Alternative Liquidity Options: Leveraged ESOP

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Market Dynamics

M&A activity and public company valuations across the Defense and Government Services industry have rebounded from 2013 lows. Trump-related spending tailwinds in the DOD and IC sectors, in particular, should drive similar if not increased buyer interest in the sector in 2017 and 2018 once a more definitive spending plan is established. In many cases, however, the prevalence of small business set aside or other preferential contract awards for a government contractor negatively impacts their valuation or even eliminates the available buyer universe in a sell side process. This is especially true for companies that operate in historically small business friendly markets (e.g., Department of Education, Department of Energy) or lack differentiated capabilities and provide more commoditized service offerings with minimal barriers to entry. These firms typically have two options: (i) invest in business development resources, make strategic hires and attempt to transition the businesses into a full and open competitor over a 3 – 5 year time horizon, or (ii) evaluate alternative liquidity options, including a leveraged ESOP transaction.

Leveraged ESOP Overview

A leveraged ESOP enables the existing shareholders to sell all or a portion of their ownership to a trust and receive partial liquidity. The available cash at closing is driven by the amount of senior debt the Company can borrow to finance the ESOP. Certain tax attributes of ESOPs, as outlined below, can enable the Company to borrow more at closing from a senior lender than under normal circumstances. In a 100% ESOP transaction, the selling shareholders typically hold interest-bearing seller notes for the difference between the total Enterprise Value of the Company and the amount of senior debt available at closing. The Company acts as a plan sponsor, repays the senior debt and shares are allocated to employee accounts each year. Over time, as the senior debt is repaid (typically over 3 – 5 years), the Company can then repay the seller notes, often by refinancing the senior debt. After the ESOP transaction, the Company will retain its small business status (if it still applies in the relevant NAICS code) and will have the opportunity to pursue set aside awards in the future.

An example of the closing consideration for the shareholders of a $5M EBITDA company in a 100% leveraged ESOP scenario is summarized below:


Pros & Cons of a Leveraged ESOP

A carefully designed and executed leveraged ESOP provides partial liquidity for selling shareholders while increasing the ownership participation of management and employees. In a highly competitive government services recruiting environment, the opportunity to entice new hires with an ESOP retirement plan can often times be a distinguishing factor. There are extensive tax savings opportunities with ESOPs that are more thoroughly described below. The ESOP also allows for preserved operational autonomy, a greater certainty to close, and the opportunity to continue to bid on small business set aside procurements. The challenges with an ESOP transaction include partial liquidity at closing, a leveraged balance sheet, and the incremental costs and compliance requirements associated with an ERISA plan.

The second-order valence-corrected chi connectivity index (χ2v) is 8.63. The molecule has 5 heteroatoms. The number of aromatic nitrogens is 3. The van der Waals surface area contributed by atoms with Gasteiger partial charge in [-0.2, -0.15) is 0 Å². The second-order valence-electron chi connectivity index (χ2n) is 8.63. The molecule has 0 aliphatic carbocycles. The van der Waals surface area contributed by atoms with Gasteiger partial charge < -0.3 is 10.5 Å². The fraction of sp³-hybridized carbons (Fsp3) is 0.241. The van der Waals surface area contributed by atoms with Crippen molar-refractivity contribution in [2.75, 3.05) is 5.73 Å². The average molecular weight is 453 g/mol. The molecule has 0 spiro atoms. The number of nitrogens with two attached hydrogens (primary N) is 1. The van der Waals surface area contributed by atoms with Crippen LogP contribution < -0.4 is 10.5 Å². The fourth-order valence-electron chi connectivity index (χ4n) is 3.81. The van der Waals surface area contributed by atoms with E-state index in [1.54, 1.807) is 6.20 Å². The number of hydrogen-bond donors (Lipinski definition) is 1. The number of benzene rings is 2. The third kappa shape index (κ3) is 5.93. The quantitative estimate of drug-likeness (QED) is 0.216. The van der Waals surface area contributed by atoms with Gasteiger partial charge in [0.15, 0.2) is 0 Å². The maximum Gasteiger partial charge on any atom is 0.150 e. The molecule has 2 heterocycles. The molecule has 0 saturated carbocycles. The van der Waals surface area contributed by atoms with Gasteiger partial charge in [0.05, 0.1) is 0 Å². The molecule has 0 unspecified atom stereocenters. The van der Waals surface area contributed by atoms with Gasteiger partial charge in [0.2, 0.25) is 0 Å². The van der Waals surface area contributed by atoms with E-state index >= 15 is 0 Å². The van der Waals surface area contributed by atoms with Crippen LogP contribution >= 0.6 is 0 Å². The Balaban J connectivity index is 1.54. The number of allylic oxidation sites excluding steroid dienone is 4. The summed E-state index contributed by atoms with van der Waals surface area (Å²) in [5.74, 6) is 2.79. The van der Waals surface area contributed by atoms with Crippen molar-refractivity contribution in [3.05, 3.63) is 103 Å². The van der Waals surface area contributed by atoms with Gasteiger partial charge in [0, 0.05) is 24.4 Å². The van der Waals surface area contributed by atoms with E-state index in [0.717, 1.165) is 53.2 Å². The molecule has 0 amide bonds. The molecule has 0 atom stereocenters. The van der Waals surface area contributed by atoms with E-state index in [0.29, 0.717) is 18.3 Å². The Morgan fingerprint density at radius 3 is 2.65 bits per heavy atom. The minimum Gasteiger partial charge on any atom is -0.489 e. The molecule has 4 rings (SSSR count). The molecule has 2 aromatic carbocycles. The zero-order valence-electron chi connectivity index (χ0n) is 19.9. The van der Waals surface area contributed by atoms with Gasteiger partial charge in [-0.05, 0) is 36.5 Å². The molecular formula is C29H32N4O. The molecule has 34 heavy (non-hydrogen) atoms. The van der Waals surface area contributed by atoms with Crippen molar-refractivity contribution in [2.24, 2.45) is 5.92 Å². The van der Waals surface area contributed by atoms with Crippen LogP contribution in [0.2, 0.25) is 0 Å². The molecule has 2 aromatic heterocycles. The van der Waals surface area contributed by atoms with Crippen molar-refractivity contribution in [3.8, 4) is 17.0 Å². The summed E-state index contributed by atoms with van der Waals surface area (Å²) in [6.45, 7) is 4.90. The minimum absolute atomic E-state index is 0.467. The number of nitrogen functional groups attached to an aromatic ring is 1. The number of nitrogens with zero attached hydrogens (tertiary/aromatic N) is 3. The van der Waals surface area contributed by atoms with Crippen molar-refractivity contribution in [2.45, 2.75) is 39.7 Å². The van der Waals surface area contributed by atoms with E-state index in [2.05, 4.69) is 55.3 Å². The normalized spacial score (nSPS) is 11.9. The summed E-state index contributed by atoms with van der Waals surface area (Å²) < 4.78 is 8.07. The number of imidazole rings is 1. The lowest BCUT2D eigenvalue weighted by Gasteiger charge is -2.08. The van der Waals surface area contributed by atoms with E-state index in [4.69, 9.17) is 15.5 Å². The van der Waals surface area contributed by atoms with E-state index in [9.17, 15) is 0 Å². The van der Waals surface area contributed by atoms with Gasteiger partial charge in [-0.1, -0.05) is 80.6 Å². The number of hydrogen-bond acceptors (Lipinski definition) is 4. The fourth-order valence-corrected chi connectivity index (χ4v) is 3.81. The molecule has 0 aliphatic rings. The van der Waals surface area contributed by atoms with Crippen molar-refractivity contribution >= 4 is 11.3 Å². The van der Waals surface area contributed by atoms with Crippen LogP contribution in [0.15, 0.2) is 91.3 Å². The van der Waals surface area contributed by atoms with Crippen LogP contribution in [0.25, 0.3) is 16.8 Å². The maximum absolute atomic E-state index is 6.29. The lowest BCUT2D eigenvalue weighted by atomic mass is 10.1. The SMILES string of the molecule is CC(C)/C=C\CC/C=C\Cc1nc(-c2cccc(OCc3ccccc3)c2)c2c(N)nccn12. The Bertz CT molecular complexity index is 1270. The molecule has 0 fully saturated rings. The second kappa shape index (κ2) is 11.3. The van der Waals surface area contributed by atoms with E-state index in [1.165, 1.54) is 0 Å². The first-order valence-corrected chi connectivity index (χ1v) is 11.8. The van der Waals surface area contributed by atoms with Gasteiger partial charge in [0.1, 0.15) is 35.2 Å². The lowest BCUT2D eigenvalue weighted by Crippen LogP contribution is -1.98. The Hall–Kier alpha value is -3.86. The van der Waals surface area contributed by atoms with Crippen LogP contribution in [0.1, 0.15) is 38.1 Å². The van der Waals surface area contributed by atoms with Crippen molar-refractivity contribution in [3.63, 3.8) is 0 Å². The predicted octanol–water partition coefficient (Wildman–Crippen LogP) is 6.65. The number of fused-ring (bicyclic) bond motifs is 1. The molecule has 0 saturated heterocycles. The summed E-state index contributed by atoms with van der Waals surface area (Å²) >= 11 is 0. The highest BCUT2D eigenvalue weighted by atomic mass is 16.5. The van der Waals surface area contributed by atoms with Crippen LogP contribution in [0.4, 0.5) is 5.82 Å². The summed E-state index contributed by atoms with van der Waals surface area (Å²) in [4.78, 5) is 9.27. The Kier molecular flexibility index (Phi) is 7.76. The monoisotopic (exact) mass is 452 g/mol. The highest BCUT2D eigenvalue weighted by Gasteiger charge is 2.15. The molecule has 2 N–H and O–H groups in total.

Tax Savings Opportunities

There are three primary tax attributes associated with ESOPs. The availability of these attributes depends on the entity’s tax status as summarized below.

  • Shareholders of C Corporations that sell at least 30% of their equity to an ESOP have the opportunity to defer capital gains taxes if they invest in qualified replacement property (“QRP”) 3 months prior to or 12 months after a transaction.
  • Corporations that have elected “S Corporation” status are flow through entities and there are no corporate level income taxes. All income and related tax liabilities reside at the shareholder level. Since an ESOP trust is a tax-exempt entity, there is no tax liability for the ESOP’s pro rata share of the income. Therefore, 100% S Corporation ESOP companies do not have any income tax liability, and can therefore typically service the debt borrowed in connection with the transaction in a more rapid manner.
  • Contributions to ESOPs are tax deductible for the Company making the contribution, up to certain limitation. This tax shield is particularly beneficial to C Corporation ESOPs and S Corporations partially owned by the ESOP trust.


An ESOP may be a good alternative if an outright sale is not achievable for a government contractor with a heavy reliance on preferential contract awards without a transition strategy to F&O status. Businesses with steady cash flows, strong management teams, large contract backlog and healthy borrowing capacities are ideal candidates, as outside financing is usually required to facilitate a shareholder liquidity event. Certain tax attributes of an ESOP-owned company can expedite the debt repayment and accelerate a selling shareholders full liquidity. The Company should have a sizable workforce and utilize direct labor (as opposed to subcontractors or 1099s) for a meaningful piece of the overall level of effort. Lastly, the opportunity for employees to be shareholders in their company can create a competitive edge in the highly competitive recruiting environment in the government services marketplace.

About Timothy Schmitt

Timothy Schmitt has written 12 post in this blog.

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